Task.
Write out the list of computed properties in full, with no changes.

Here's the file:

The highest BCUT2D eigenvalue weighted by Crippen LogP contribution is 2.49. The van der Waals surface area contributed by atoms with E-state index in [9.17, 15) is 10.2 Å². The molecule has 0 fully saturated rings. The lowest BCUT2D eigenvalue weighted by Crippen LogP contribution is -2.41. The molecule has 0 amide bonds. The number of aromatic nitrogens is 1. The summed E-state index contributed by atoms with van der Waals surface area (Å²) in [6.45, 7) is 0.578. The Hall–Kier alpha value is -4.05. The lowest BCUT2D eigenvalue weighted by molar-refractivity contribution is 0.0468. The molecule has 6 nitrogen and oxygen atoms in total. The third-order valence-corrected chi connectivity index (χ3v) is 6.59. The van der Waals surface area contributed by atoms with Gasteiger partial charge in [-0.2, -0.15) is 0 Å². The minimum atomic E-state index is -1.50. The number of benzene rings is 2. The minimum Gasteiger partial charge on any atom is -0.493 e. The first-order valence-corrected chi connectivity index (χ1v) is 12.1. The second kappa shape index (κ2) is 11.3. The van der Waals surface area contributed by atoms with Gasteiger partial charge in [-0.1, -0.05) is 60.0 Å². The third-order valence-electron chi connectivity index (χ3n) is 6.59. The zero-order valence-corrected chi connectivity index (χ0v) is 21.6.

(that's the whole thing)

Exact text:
The highest BCUT2D eigenvalue weighted by Crippen LogP contribution is 2.49. The van der Waals surface area contributed by atoms with E-state index in [9.17, 15) is 10.2 Å². The molecule has 0 fully saturated rings. The lowest BCUT2D eigenvalue weighted by Crippen LogP contribution is -2.41. The molecule has 0 amide bonds. The number of aromatic nitrogens is 1. The summed E-state index contributed by atoms with van der Waals surface area (Å²) in [6.45, 7) is 0.578. The Hall–Kier alpha value is -4.05. The lowest BCUT2D eigenvalue weighted by molar-refractivity contribution is 0.0468. The molecule has 6 nitrogen and oxygen atoms in total. The third-order valence-corrected chi connectivity index (χ3v) is 6.59. The van der Waals surface area contributed by atoms with Gasteiger partial charge in [-0.2, -0.15) is 0 Å². The minimum atomic E-state index is -1.50. The number of benzene rings is 2. The minimum Gasteiger partial charge on any atom is -0.493 e. The first-order valence-corrected chi connectivity index (χ1v) is 12.1. The second kappa shape index (κ2) is 11.3. The van der Waals surface area contributed by atoms with Gasteiger partial charge in [-0.1, -0.05) is 60.0 Å². The third-order valence-electron chi connectivity index (χ3n) is 6.59. The zero-order valence-corrected chi connectivity index (χ0v) is 21.6.